An ISA is a tax-exempt savings account available to UK residents. Whilst the amount invested in an ISA does not benefit from tax relief the income and gains are free from most taxes including Income Tax and Capital Gains Tax. Eligible holdings include cash ISAs, stocks and shares ISAs and innovative finance (including peer-to-peer loans) ISAs.

There is no minimum period for which an ISA must be held, and you can make withdrawals at any time without the loss of tax relief. The £20,000 limit can be used in one account or split across diverse types of ISA’s.

It is also possible for qualifying taxpayers to invest up to £4,000 of the £20,000 ISA limit in a Lifetime ISA. The Lifetime ISA is available to those aged between 18 and 40 to save for a new home or for their retirement. Under the scheme, the government provides a 25% bonus on yearly savings of up to £4,000 and once you start saving before you are 40, you can continue using the scheme until you turn 50. If you are approaching the age limit cut-off it is well worth opening a Lifetime ISA before you turn 40 as you can continue saving until the day before you are 50. The money invested in a Lifetime ISA can be used for other purposes but will be subject to a 25% withdrawal charge.

There are also Junior ISAs available for under 18’s which were introduced to encourage children to save money. The returns from Junior ISAs are also tax-free and are usually locked until the child reaches 18. The annual subscription limit for Junior ISAs is currently £9,000.

Income excluded from a property business

HMRC publishes a list of income streams that are excluded from a UK property business. The list includes fishing concerns, hotels and guest houses, tied premises, caravan sites, lodgers and tenants in your own home, extra services to tenants and letting surplus trade accommodation. In most cases the income from these activities will be taxed as income of a trade and not as property income.

In addition, there are certain receipts that can arise out of the use of land, and which are specifically excluded by statute from a rental business. These include yearly interest, income from the occupation of woodlands managed on a commercial basis, income from mines and quarries and income from farming and market gardening.

There is also a £1,000 property income allowance that applies to income from property (including foreign property). If a taxpayer’s annual gross property income is £1,000 or less the amount is exempt from tax and does not need to be reported on their tax return.

Writing off a director’s loan

An overdrawn director's loan account is created when a director (or other close family member) 'borrows' money from their company. Many companies, particularly 'close' private companies, pay for personal expenses of directors using company funds. Where these payments do not form part of a director’s remuneration, they are usually posted to the director’s loan account (DLA).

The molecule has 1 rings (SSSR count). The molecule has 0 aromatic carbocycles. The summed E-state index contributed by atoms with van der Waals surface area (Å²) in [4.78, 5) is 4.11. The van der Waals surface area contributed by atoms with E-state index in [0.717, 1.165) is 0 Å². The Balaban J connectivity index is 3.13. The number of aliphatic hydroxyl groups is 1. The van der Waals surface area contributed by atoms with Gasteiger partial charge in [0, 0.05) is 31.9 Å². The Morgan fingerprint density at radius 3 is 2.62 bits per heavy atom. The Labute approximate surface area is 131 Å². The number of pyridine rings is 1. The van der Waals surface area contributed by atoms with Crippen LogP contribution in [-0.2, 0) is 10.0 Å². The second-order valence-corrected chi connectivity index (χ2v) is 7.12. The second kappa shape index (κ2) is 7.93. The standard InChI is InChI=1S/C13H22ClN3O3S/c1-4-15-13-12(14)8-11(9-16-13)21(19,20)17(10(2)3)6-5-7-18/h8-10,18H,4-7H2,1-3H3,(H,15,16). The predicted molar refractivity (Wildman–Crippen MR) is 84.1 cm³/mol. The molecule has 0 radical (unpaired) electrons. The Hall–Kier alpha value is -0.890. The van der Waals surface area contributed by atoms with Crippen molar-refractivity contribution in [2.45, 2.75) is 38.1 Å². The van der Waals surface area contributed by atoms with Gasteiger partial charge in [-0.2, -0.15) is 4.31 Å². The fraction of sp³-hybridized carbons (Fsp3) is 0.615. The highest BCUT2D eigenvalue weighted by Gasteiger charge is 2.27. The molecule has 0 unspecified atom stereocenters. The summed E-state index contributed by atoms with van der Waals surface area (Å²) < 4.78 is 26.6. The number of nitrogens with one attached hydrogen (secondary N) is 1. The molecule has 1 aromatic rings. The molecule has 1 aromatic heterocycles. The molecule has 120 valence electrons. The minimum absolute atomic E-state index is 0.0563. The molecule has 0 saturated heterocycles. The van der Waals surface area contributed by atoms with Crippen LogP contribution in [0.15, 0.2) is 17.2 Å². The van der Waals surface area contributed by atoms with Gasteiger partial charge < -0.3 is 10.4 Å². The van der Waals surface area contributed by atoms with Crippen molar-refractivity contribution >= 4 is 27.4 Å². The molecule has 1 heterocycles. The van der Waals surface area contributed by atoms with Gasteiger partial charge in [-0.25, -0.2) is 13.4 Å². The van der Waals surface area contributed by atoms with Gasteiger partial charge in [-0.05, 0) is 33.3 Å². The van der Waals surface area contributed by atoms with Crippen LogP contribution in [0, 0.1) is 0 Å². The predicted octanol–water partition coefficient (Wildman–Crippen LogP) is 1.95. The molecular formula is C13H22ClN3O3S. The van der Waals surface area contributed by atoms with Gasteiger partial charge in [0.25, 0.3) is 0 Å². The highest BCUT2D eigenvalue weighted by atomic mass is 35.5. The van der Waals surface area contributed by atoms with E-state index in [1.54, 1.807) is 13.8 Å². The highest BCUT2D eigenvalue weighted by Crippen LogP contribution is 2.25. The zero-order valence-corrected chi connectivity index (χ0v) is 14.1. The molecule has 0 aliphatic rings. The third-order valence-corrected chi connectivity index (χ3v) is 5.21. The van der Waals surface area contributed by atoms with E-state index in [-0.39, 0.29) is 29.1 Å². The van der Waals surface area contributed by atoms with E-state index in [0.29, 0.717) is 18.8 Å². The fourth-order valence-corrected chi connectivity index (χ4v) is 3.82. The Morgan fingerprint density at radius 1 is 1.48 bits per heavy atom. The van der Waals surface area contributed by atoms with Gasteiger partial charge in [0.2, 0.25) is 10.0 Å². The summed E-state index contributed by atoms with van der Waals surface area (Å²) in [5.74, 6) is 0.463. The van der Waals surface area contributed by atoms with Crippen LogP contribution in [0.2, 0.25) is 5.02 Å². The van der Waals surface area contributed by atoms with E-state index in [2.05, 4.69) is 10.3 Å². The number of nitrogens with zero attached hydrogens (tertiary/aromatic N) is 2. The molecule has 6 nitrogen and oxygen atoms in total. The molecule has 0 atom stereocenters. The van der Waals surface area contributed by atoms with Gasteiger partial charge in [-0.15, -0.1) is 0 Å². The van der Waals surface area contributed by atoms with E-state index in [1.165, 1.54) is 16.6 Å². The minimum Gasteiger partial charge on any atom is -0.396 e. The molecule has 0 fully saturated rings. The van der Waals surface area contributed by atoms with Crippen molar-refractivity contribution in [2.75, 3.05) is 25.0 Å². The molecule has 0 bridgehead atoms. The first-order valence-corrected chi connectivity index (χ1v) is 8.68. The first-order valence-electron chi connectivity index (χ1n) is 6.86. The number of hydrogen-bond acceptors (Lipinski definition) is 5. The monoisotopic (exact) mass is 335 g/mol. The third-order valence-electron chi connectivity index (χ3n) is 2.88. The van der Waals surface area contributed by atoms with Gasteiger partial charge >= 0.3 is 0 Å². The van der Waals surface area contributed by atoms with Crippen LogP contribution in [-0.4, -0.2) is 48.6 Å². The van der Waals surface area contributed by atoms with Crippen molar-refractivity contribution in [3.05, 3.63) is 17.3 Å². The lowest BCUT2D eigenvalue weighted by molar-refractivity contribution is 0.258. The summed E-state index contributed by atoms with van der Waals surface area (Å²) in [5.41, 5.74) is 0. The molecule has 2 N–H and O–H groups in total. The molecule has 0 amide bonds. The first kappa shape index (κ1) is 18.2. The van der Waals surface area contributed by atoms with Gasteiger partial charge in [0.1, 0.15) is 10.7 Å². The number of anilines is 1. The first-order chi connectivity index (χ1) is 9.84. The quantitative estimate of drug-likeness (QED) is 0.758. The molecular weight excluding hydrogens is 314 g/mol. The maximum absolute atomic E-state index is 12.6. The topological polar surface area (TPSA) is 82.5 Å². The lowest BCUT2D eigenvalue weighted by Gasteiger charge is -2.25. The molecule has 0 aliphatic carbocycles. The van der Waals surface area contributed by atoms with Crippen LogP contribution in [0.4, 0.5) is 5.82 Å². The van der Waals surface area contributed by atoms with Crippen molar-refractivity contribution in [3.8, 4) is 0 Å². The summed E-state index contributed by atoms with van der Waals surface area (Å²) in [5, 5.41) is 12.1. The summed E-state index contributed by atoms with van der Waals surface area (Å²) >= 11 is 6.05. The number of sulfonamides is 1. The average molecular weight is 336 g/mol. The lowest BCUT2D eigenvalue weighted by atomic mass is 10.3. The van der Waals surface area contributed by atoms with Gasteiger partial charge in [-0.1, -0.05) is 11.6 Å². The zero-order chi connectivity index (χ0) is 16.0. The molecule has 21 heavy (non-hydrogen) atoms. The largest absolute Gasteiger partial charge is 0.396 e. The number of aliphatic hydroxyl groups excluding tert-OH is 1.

The DLA can represent cash drawn by a director as well as other drawings by a director (including personal bills paid by the company). Whilst it is quite common for small company accounts to show an overdrawn position on a DLA, this can create some unwelcome consequences for both the company and the director. The rules are further complicated if the loan is for more than £10,000 as interest must be charged and be reported on the directors’ personal Self-Assessment tax return. 

There are also further Income Tax costs if the loan is written off or 'released' (not repaid) by the company. If this happens, the company must deduct Class 1 National Insurance through the company’s payroll. The director will be required to pay Income Tax on the loan through their Self-Assessment tax return.

HMRC names avoidance scheme promoters

HMRC has used new powers introduced in the Finance Act 2022 to name tax avoidance schemes and their promoters for the first time. Under this legislation HMRC can name avoidance scheme promoters, publish details of the way they promote tax avoidance schemes and name the schemes they promote.

This allows HMRC to warn users and potential users of these schemes at the earliest possible stage of the risks and to help those already involved to leave these avoidance arrangements.

The two named schemes are:

  • Absolute Outsourcing, of Foerster Chambers, Todd Street, Bury, Greater Manchester
  • Equity Participation Scheme (EPS), promoted by Purple Pay Limited (PPL), of Gracechurch Street, London.

Both schemes involve individuals agreeing an employment contract and working as a contractor. The schemes pay contractors the National Minimum Wage with the remainder of their wage paid through a loan to try to avoid National Insurance and Income Tax.

HMRC will also regularly update the list by publishing the details of other tax avoidance schemes and their promoters. It is important to note that there are other schemes and the fact that a scheme is not included in HMRC’s list does not mean that the scheme works or is in any way approved by HMRC.